I am developing an application for use in a vision research lab. I’ve posted to the Gaming forums because that seems to be the most related thing to what we do.
In short, our lab generates simple visual stimulus in real time. These usually consist of one or two thousand dots being drawn to screen and arranged in simple geometric configurations ; that should be trivial to render in comparison to a high-end 3D computer game. Image computations are performed using Matlab (I know - it’s slower but supports the kind of rapid code development that we need), while an open source API called PsychToolbox (written in C) is used to translate our computations into OpenGL commands that draw to the back buffer, handle buffer swaps, and handle all X11 interfacing. For us, the most important thing is being able to control the timing of each image and knowing when each frame was drawn to the screen. Therefore, it is pretty terrible that we frequently get these ugly, stuttery frame skips that can last for hundreds to thousands of milliseconds. These occur stochastically ; some days it’s worse, some days it’s better.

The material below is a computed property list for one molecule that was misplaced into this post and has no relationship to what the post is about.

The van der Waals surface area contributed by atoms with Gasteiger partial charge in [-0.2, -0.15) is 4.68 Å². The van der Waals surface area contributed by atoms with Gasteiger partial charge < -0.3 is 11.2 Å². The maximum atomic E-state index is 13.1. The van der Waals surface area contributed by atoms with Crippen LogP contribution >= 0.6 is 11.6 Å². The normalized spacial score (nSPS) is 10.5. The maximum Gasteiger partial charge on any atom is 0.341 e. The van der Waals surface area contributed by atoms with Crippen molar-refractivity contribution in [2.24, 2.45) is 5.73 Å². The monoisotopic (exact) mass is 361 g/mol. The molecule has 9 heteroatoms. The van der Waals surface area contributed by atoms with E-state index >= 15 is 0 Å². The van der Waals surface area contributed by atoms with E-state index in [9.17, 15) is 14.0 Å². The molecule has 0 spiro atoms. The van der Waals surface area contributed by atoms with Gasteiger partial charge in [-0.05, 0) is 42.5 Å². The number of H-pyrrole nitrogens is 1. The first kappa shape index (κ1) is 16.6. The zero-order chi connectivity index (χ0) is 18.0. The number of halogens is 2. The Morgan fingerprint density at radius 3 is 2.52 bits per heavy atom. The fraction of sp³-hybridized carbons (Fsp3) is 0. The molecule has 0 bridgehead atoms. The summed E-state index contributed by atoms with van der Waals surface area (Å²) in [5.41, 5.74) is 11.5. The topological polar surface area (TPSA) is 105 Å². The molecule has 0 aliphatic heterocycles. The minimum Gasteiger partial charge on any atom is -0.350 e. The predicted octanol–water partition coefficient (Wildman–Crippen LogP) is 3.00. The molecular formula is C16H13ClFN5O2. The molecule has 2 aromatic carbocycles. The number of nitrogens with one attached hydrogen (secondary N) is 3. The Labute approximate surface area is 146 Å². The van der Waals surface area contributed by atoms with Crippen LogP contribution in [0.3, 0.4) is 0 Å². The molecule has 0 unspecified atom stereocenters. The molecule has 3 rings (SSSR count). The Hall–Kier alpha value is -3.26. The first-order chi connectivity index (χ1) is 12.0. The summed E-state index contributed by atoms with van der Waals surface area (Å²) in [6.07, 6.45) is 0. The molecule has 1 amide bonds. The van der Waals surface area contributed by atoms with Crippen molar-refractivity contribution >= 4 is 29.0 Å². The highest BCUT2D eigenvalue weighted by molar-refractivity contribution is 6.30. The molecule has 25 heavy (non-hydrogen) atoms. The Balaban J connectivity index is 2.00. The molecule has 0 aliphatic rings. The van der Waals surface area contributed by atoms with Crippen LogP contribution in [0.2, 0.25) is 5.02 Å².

Our setup is as follows:
Ubuntu 14.04 with 4.4.0 lowlatency linux kernel
Two processors with 8 cores at 2.6GHz each
Many gigabytes of RAM and a large solid state hard drive
NVIDIA driver 384.111
LXDE desktop environment
3 Monitors connected: DVI-I to VGA adaptor feeds CRT monitor, DisplayPort 1 feeds Acer V196L, DisplayPort 2 feeds NEC MultiSync EA294WMi
3 X screens configured, one X screen per monitor
I seem to be failing to find a way to attach my nvidia bug report to this topic, but I do have it on hand if it is needed.
The CRT displays our visual stimuli, while the other two are controller terminals for the experimenter to use. The two flatscreens that are fed by the DP connectors run at 60Hz. The CRT runs at 85Hz ; the extra frame rate is needed for scientific reasons. All monitors use different resolutions.